Power meters have their place and many coaches and athletes love to use them, but they are by no means a requirement for success. Coaching and training is more than just looking at power numbers, and the entire experience of the athlete needs to be taken into account. Rate of perceived exertion and how an athlete feels is just as important as power numbers, and many coached athletes are successful using nothing more than than their own perceptions and some feedback from their coach.

Use the comments section below to tell me what you think.

"Understanding Your Power Files" Clinic

Ok, You've got this fancy doohicky on your bike. Maybe its made in Germany, maybe its built in the US, . This fancy thingamajig may have cost you just about as much as some people spend on their entire first racing bike. It tells you how hard you are going in watts, it tells you you average watts, your max watts, it tells you how much work you've done in kiljoules, and more. It gives you all sorts of information, but what do you DO with all this information. The coaches at Crank Cycling are here to help. We work with power every single day. We sell more Power Tap and SRM power measuring systems than most bike shops. We've helped elite athletes analyze their power files, and adjust their training.  We've written articles on power for local and national cycling news outlets, and we want to share our knowledge with you with you.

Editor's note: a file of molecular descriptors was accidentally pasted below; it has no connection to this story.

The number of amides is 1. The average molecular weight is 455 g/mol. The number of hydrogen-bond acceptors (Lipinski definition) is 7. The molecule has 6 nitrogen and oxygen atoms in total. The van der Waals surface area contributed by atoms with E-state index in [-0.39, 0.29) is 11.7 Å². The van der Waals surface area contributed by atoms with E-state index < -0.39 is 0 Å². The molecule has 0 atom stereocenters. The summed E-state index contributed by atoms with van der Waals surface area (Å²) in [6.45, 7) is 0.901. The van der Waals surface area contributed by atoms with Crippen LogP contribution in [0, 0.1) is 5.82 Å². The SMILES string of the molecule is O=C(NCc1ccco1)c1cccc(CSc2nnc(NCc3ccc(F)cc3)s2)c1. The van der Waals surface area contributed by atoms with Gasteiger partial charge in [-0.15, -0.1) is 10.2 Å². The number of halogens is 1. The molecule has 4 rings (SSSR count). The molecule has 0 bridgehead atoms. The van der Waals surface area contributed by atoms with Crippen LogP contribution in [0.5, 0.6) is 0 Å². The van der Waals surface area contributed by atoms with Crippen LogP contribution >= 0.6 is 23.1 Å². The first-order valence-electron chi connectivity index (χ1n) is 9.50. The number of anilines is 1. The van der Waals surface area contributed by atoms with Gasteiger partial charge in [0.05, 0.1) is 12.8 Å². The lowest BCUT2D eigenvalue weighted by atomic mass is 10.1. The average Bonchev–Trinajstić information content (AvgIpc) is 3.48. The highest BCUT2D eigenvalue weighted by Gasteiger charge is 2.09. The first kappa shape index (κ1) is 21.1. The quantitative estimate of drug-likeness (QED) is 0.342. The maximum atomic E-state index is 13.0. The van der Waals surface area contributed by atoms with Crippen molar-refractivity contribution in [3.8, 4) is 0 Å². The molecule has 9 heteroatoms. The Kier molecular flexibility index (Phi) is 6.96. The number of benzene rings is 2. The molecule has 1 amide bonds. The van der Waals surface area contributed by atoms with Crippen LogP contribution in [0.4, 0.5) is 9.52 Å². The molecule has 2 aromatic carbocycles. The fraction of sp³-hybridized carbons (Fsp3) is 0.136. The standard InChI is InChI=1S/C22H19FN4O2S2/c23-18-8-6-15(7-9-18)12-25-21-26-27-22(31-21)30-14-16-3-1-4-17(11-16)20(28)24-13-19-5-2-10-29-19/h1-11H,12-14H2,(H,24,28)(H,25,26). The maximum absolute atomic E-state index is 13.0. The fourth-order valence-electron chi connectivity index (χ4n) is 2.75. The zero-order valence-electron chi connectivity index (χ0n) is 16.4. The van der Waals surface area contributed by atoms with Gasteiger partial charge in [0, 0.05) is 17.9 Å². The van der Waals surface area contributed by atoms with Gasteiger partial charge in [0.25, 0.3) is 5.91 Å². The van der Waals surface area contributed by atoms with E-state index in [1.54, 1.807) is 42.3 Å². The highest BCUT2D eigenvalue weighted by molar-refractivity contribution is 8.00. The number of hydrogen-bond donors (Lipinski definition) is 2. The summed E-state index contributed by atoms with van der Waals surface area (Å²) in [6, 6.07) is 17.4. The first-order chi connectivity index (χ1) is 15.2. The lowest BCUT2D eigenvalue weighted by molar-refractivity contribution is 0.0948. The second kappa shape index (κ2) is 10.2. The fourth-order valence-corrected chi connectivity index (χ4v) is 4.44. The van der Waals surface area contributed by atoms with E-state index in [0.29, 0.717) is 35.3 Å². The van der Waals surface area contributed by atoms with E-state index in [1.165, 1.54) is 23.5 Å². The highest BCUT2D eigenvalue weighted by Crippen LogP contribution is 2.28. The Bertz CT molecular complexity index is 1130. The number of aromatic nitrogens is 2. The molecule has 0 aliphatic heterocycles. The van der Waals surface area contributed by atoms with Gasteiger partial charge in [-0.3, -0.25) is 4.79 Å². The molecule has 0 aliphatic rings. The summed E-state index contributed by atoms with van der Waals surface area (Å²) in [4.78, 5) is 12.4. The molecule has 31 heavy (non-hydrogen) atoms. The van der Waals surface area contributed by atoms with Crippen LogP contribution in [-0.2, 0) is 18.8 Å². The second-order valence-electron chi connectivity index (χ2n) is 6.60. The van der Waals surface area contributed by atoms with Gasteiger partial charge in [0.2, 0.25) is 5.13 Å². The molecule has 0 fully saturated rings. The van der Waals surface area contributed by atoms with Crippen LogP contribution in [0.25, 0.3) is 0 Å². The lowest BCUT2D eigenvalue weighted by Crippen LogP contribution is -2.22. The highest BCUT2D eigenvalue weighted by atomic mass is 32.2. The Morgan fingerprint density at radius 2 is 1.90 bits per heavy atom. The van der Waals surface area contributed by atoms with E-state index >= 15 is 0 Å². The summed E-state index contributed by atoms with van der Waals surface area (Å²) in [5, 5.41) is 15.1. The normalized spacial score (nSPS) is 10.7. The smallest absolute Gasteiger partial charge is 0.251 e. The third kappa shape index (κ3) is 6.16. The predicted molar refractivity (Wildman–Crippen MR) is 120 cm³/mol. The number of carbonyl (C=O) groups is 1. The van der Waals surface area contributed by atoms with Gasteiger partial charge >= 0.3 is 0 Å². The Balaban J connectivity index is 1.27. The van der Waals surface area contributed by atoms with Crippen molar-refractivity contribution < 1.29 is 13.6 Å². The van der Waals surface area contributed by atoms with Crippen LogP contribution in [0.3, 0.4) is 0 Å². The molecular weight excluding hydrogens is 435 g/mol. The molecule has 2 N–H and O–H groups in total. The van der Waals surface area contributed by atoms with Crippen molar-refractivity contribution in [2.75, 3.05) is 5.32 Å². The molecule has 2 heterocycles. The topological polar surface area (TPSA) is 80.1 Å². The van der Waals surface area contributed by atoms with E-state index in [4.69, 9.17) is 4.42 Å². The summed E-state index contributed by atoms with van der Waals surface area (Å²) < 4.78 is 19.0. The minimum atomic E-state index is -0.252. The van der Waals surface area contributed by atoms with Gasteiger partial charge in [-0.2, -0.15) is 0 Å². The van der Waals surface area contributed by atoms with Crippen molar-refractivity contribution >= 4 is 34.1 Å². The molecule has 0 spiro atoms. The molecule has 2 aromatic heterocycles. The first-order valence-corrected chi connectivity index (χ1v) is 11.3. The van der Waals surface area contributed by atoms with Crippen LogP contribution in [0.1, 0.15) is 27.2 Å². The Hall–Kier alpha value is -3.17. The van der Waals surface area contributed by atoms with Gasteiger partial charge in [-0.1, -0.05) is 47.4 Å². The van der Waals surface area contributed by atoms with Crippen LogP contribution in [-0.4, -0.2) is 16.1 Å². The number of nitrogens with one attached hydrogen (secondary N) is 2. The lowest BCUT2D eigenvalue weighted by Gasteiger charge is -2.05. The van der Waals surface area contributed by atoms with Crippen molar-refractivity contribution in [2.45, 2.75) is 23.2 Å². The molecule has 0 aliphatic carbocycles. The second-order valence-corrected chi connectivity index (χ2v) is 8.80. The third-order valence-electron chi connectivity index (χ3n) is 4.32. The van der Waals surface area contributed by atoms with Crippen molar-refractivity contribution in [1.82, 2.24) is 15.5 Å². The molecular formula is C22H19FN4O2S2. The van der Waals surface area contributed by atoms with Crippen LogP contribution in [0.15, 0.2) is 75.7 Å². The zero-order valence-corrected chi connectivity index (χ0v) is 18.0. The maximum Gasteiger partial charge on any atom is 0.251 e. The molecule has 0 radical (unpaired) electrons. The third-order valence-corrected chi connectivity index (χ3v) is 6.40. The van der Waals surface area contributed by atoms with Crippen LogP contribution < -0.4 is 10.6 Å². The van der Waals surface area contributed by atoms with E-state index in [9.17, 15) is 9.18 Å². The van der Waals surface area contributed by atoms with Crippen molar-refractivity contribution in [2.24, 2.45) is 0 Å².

This clinic will cover:

  • The basics such as how power is measured, what are the advantages and disadvantages of the different power measuring systems.
  • How, when and why you should do field testing with your power meter.
  • How to monitor and analyze individual workouts as well as weeks, months, or years worth of data.
  • Creating and implementing a training plan based on power.
  • Racing with your Power Meter
  • and more